Latest wages figures push a first US interest rate cut further down the road

Today's ECI report will have raised even higher the bar preventing the Fed from cutting interest rates.

By Stuart Cole | @Stuart Cole | 30 April 2024


A further piece of ‘hot’ data from the US today, this time in the form of the Employment Cost Index (ECI), the Fed’s preferred measure of the strength of wages growth. Landing on what is the first day of the FOMC’s two-day policy meeting, today’s number is the latest in a string of economic releases that are increasingly pointing to inflationary pressures starting to accelerate again, following the progress that was made in bringing CPI lower last year. Both wages/salaries and benefit costs rose by 1.2% over Q1, up from 0.9% in Q4, although unfavourable rounding effects look to have tipped the reading from 1.1% to 1.2%. But nevertheless, it is still a disappointing figure as far as the FOMC is concerned and very much sets the stage now for what could be a relatively hawkish FOMC meeting and accompanying press conference tomorrow.

Today’s number suggests employment costs are rising at a rate of 4.8% on an annualized basis, up from 3.6% in Q4. On a year-on-year basis, costs are rising by 4.2%, suggesting a degree of persistency is now starting to infect wage inflation. Benefits, annualized, rose by 4.5% compared to 3.0% in Q4. Interestingly, the Q1 figure has again printed more strongly that that suggested by the immediate trend, suggesting a degree of seasonality is being exhibited in the numbers. But this aside, progress on bringing down employment costs is slowing, and even though the falling Quits rate continues to point to lower wages costs going forward, the Fed will need to respond to the current picture, effectively pushing a first interest rate cut further down the road.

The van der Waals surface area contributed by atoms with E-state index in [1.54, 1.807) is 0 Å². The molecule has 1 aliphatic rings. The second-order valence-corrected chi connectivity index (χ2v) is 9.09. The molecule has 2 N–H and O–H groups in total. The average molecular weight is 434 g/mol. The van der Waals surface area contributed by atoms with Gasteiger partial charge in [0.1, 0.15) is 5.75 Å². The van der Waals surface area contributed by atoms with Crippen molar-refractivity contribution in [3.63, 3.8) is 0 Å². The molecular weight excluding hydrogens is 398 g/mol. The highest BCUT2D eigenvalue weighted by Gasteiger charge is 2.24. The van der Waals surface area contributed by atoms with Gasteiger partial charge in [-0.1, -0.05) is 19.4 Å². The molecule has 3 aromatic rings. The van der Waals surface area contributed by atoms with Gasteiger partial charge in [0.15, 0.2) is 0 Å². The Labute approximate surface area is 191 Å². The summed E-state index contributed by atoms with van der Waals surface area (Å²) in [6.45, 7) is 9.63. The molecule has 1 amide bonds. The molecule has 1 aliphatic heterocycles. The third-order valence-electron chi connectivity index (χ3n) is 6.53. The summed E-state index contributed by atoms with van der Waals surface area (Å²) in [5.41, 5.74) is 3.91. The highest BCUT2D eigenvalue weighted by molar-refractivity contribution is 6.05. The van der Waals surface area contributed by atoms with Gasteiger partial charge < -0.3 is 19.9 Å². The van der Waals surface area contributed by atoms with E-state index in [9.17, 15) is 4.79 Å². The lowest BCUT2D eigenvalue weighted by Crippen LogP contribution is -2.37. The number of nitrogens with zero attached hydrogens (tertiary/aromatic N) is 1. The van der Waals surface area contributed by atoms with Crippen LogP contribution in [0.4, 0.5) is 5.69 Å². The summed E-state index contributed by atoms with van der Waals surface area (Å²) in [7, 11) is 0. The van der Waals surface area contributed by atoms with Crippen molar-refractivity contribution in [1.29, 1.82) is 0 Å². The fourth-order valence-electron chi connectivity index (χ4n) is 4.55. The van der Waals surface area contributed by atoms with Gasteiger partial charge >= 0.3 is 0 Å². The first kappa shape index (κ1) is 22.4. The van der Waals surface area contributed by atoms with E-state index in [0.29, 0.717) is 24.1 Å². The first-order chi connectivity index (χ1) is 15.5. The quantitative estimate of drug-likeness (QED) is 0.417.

For the Fed to be able to cut interest rates even as soon as September, it would likely now need to see a large rollover in the payrolls numbers to be published between now and then, plus similarly large falls in the various inflation metrics that will be published. While possible, it is unlikely such outturns will be seen – if anything, the risk is that we see a continued run of the stronger numbers seen so far over Q1. Accordingly, the prospect of an interest rate cut being delivered before September looks to be virtually nil. And with the FOMC now likely to want a longer run of softer inflation/wages numbers before being confident that inflationary pressures are definitively moving lower again, it is probably most prudent at this stage to not expect any cut until at least November.

A consistent run of softer payrolls numbers and inflation figures will be needed by the FOMC before it will be convinced that inflationary pressures are definitively softening, the requirement for which pushes back a first interest rate cut to at least September.